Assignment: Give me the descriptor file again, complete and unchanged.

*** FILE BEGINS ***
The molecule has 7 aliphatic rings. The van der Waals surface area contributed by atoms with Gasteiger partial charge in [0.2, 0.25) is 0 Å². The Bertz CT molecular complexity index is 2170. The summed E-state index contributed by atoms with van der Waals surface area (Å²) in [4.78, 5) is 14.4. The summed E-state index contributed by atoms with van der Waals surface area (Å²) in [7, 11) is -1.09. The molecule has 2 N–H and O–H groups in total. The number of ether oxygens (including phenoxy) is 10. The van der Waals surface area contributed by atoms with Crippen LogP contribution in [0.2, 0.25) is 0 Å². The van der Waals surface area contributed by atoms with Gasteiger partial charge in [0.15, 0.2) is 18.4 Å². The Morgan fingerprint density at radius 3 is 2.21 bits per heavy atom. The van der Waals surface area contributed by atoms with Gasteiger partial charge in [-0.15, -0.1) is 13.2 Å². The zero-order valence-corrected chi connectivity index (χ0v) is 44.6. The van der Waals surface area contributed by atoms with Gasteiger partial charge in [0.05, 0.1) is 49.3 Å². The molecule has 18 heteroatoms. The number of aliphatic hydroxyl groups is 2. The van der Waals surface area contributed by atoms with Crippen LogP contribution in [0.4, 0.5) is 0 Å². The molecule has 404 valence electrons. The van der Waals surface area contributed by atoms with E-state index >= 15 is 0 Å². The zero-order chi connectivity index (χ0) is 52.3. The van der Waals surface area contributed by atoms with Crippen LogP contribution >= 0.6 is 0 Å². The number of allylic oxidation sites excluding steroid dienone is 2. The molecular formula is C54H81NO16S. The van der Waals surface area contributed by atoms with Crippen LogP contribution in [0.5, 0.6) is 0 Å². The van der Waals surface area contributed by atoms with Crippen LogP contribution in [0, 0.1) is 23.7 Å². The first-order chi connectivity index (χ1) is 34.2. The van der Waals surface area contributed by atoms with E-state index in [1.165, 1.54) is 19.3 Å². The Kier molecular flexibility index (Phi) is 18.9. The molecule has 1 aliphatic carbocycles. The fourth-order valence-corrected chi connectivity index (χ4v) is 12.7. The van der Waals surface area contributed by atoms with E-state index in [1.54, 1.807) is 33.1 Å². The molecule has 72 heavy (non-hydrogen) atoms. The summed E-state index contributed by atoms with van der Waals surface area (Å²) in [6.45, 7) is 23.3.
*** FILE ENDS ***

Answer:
The molecule has 7 aliphatic rings. The van der Waals surface area contributed by atoms with Gasteiger partial charge in [0.2, 0.25) is 0 Å². The Bertz CT molecular complexity index is 2170. The summed E-state index contributed by atoms with van der Waals surface area (Å²) in [4.78, 5) is 14.4. The summed E-state index contributed by atoms with van der Waals surface area (Å²) in [7, 11) is -1.09. The molecule has 2 N–H and O–H groups in total. The number of ether oxygens (including phenoxy) is 10. The van der Waals surface area contributed by atoms with Crippen LogP contribution in [0.2, 0.25) is 0 Å². The van der Waals surface area contributed by atoms with Gasteiger partial charge in [0.15, 0.2) is 18.4 Å². The Morgan fingerprint density at radius 3 is 2.21 bits per heavy atom. The van der Waals surface area contributed by atoms with Gasteiger partial charge in [-0.15, -0.1) is 13.2 Å². The zero-order valence-corrected chi connectivity index (χ0v) is 44.6. The van der Waals surface area contributed by atoms with Gasteiger partial charge in [0.05, 0.1) is 49.3 Å². The molecule has 18 heteroatoms. The number of aliphatic hydroxyl groups is 2. The van der Waals surface area contributed by atoms with Crippen LogP contribution in [0.4, 0.5) is 0 Å². The molecule has 404 valence electrons. The van der Waals surface area contributed by atoms with E-state index >= 15 is 0 Å². The zero-order chi connectivity index (χ0) is 52.3. The van der Waals surface area contributed by atoms with Crippen LogP contribution >= 0.6 is 0 Å². The number of allylic oxidation sites excluding steroid dienone is 2. The molecular formula is C54H81NO16S. The van der Waals surface area contributed by atoms with Crippen LogP contribution in [0.5, 0.6) is 0 Å². The van der Waals surface area contributed by atoms with Crippen LogP contribution in [0, 0.1) is 23.7 Å². The first-order chi connectivity index (χ1) is 34.2. The van der Waals surface area contributed by atoms with E-state index in [1.165, 1.54) is 19.3 Å². The Kier molecular flexibility index (Phi) is 18.9. The molecule has 1 aliphatic carbocycles. The fourth-order valence-corrected chi connectivity index (χ4v) is 12.7. The van der Waals surface area contributed by atoms with E-state index in [1.54, 1.807) is 33.1 Å². The molecule has 72 heavy (non-hydrogen) atoms. The summed E-state index contributed by atoms with van der Waals surface area (Å²) in [6.45, 7) is 23.3.